Alternative Processes: Albumen Workshop

The weather is sitting between a lightning storm and a beautiful day; life can be like that. I finished up what had to be my most complicated shoot to date this week, and the total time of production had to be about nine hours.Photographing stainless steel pots is unbelievably complicated due to their highly reflective qualities, which is fine when in a light tent with only white surroundings, but once you add in vegetables, cutting boards and a variety of surfaces the game becomes more complicated. In the end, I was quite satisfied with the final shots, which is what makes the process worthwhile.

I also had to make a quick trip to the local store to purchase Profoto Barn Doors, a Disc Reflector and a medium white umbrella. I just needed to throw a lot more light around to cover the product evenly. The Profoto line is expensive, but the quality is well beyond anything else being sold; I would rather lay down money on less and keep it longer.

V. and I took a wonderful workshop on the alternative printing process of albumen prints. Amanda Rataj taught the workshop to four of us, and we merrily spent an full day in a darkroom surrounded by smelly egg albumen, silver nitrate and various sodium fixers. The entire experience made me want to turn the entire studio into a darkroom and forget this whole digital thing, but that is not realistic.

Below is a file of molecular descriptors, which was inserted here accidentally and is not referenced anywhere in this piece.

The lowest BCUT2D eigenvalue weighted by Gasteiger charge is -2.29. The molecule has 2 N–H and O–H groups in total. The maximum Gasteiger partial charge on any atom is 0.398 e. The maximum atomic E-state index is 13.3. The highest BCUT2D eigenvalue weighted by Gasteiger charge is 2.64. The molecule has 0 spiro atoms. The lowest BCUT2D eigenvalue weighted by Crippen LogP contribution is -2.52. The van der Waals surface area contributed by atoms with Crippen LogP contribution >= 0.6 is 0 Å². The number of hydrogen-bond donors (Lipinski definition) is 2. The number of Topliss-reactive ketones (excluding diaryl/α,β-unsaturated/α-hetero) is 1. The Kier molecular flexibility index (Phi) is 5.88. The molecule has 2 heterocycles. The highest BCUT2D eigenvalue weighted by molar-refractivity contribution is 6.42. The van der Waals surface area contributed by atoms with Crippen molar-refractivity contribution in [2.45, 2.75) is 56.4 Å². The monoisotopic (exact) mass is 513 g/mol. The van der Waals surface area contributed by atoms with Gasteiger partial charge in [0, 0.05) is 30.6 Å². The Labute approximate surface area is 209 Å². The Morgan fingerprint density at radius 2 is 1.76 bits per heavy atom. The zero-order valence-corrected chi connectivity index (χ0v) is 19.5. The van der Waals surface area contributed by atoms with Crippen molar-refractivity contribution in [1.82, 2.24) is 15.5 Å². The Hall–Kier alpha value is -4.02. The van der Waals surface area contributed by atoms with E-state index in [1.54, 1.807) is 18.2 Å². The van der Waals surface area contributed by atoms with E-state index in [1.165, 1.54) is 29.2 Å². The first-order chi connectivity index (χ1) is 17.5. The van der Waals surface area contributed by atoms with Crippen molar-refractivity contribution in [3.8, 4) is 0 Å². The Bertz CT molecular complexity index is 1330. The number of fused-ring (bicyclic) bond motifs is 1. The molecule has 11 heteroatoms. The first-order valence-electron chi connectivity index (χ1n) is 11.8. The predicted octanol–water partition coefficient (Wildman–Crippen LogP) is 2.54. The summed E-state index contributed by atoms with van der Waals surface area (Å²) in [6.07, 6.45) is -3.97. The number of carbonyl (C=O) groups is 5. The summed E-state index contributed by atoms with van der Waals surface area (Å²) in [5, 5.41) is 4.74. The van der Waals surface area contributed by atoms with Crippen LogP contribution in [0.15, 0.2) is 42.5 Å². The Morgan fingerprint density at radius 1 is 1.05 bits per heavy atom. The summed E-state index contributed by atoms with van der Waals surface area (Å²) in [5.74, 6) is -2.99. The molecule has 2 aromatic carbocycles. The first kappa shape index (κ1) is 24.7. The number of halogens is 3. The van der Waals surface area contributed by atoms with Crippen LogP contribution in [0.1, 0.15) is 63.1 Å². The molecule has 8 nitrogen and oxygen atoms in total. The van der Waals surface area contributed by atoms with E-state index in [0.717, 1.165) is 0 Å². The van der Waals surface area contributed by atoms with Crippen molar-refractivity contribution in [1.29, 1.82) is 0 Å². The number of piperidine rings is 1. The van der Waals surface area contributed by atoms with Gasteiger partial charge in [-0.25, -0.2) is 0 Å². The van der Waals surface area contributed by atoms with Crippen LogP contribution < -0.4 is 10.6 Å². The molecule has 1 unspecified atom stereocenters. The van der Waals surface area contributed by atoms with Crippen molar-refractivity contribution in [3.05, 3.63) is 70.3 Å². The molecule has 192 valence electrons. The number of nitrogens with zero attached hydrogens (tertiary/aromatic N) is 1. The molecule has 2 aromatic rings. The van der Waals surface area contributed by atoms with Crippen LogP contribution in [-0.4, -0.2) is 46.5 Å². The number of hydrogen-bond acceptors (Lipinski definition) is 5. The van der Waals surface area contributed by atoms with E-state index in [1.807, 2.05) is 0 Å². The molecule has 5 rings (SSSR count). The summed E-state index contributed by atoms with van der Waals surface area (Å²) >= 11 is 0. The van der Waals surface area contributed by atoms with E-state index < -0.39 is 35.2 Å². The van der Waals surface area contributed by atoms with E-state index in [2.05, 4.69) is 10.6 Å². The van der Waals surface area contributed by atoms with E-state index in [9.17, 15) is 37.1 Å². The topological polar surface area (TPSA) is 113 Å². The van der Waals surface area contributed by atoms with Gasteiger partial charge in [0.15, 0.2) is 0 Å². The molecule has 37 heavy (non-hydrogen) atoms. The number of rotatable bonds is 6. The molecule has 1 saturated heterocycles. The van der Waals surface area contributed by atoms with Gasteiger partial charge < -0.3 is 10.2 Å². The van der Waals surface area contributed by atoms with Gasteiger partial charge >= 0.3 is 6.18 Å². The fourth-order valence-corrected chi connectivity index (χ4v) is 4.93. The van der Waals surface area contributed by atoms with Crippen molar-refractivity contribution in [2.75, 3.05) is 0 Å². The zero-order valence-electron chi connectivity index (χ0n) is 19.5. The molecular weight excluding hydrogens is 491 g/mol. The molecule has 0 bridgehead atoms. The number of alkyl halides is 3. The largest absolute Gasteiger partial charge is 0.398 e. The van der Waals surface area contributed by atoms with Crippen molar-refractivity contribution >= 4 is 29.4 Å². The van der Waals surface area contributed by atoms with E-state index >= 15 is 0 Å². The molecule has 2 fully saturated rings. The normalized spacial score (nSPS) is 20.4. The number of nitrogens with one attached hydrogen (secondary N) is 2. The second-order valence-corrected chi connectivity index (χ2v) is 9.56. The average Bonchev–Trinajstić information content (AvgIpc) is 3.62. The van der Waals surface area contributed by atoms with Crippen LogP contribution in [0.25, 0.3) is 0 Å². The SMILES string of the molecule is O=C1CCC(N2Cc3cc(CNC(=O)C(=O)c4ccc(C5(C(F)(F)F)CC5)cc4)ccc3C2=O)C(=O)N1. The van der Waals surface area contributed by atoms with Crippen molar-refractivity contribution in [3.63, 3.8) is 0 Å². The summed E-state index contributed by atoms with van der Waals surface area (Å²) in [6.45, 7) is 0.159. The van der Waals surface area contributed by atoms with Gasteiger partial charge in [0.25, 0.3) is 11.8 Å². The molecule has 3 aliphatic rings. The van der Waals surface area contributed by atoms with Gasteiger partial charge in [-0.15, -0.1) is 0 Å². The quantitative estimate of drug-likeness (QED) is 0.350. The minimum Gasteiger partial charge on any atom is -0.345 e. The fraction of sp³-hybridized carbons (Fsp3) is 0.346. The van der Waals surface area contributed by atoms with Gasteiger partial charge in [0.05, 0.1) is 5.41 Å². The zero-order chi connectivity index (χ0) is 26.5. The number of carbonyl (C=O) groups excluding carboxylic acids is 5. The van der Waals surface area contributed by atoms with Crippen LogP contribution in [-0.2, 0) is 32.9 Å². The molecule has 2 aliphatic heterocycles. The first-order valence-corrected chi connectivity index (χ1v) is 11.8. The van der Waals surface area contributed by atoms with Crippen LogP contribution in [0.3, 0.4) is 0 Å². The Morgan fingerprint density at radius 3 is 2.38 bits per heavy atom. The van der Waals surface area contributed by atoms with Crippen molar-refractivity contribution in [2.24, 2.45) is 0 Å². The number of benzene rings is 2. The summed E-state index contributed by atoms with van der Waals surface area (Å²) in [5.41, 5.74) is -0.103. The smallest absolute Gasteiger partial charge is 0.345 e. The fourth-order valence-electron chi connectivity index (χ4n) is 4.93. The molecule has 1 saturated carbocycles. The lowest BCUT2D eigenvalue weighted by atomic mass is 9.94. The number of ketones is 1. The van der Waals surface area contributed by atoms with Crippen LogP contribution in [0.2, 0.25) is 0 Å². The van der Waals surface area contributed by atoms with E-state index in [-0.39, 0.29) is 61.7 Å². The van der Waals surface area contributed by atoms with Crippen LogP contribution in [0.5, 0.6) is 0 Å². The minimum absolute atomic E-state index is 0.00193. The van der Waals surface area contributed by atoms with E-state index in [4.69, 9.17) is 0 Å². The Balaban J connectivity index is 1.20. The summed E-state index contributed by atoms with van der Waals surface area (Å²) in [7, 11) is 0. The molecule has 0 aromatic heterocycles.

The purpose of taking the class for me was to see what the space at Gallery 44 was like, to get a few hours in a traditional darkroom and get a grip on exactly what alternative processes is about. The alchemical nature of the alternative processes really drew me in this week; I can only imagine the satisfaction of learning how to make a wet plate colloidon photograph. Nikki Sixx from Motley Crue has done killing work with Kat Von D, and I randomly came across that in a record store. I guess I will keep working towards the art end of things as a way to balance out the commercial side.

We did get a rare opportunity to photograph a newborn yesterday afternoon. He was very adorable and our final products should keep the moment sacred for a lifetime. We shot both digital and used the Hasselblad to snap a roll of Ilford BW 100. Time to get home, drop film to Northern, and walk the dogs. Hopefully the Linhof Kardan has arrived!


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